Peer Respites: A Qualitative Assessment of Consumer Experience

  • Elizabeth Siantz
  • Benjamin Henwood
  • Nicole McGovern
  • Joelle Greene
  • Todd Gilmer
Original Article
  • 1 Downloads

Abstract

This qualitative study explored the experiences of persons staying at two peer respites through interviews with 27 respite guests near the end of their stay and at 2–6 months following their stay. Trained peer interviewers conducted baseline and follow-up interviews. Peer respites can be beneficial spaces within the mental health system for guests to temporarily escape stressful situations while building relationships with other persons with mental illness, though some respondents were uncomfortable receiving services from peers, and several guests did not want to leave after their stay. Ongoing training of peers and orientations for respite guests can help ensure optimal respite experiences.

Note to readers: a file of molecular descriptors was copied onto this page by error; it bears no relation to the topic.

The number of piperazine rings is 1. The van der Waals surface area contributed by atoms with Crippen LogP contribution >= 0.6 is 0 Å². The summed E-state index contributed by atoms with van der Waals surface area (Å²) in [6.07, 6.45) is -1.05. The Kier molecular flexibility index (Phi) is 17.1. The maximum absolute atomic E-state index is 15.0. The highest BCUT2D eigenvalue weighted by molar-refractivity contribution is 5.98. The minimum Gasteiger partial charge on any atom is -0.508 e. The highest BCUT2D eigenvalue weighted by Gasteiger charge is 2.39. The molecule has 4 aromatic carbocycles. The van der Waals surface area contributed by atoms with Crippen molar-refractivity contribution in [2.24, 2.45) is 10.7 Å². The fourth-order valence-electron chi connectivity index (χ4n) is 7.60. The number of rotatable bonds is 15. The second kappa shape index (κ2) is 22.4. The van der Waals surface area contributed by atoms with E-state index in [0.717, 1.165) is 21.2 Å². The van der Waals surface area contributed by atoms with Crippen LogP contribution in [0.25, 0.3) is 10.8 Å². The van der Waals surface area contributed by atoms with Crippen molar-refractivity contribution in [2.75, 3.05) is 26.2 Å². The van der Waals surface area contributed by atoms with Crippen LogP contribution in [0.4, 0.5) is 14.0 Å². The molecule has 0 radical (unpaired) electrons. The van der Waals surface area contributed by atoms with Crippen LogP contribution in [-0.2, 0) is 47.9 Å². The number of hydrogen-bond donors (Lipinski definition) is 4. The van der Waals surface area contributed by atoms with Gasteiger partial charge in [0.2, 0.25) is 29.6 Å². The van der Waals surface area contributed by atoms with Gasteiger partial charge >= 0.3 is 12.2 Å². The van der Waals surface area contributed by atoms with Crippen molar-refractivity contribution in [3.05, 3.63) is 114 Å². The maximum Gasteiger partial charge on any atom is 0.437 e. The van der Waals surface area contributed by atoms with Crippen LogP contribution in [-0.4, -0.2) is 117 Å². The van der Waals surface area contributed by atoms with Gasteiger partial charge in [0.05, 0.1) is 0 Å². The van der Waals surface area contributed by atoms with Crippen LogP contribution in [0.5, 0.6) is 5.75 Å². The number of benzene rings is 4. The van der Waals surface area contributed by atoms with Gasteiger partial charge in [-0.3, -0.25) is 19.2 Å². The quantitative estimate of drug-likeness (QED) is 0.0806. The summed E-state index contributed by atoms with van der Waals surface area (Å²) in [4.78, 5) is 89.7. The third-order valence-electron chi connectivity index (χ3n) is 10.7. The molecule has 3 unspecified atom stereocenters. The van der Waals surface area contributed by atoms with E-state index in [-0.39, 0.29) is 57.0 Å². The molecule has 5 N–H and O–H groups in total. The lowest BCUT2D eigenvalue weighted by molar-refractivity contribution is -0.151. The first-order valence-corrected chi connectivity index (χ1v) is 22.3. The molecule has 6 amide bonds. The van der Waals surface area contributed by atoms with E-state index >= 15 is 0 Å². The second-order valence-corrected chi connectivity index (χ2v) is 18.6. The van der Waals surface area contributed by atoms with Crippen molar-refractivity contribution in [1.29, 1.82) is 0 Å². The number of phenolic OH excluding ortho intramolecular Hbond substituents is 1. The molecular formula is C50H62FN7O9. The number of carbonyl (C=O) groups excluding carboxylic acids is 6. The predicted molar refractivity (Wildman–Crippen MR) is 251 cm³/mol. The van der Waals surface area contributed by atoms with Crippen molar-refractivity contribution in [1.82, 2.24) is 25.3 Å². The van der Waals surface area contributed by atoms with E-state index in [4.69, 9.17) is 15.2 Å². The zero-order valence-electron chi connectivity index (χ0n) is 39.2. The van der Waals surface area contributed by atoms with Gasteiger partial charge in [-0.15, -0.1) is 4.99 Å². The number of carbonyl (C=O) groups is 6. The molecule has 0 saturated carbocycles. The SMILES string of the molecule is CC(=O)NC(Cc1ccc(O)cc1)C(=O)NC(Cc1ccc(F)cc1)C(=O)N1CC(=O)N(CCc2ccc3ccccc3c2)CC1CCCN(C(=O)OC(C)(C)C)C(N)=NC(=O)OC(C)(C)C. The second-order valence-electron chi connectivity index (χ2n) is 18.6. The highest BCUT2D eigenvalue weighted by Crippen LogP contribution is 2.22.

Keywords

Qualitative Peer-respite Mental health services 

Notes

Compliance with Ethical Standards

Conflict of interest

The authors declare they have no conflict of interest.

Ethical Approval

All procedures performed in studies involving human participants were in accordance with the ethical standards of the institutional and/or national research committee and with and the 1964 Helsinki declaration its later amendments or comparable ethical standards.

Informed Consent

Informed consent was obtained from all individual participants in the study.

Research Involving Human Participants

The Institutional Review Board of University of California, San Diego, Human Research Protection Program, and the Office of Statewide Health Planning and Development approved this study.

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Copyright information

© Springer Science+Business Media, LLC, part of Springer Nature 2018

Authors and Affiliations

  1. 1.Division of Health Policy, Department of Family Medicine and Public HealthUniversity of California, San DiegoLa JollaUSA
  2. 2.Suzanne Dworak-Peck School of Social WorkUniversity of Southern CaliforniaLos AngelesUSA
  3. 3.Harder + Company Community ResearchLos AngelesUSA
  4. 4.Division of Health Policy, Department of Family Medicine and Public HealthUniversity of California, San DiegoLa JollaUSA

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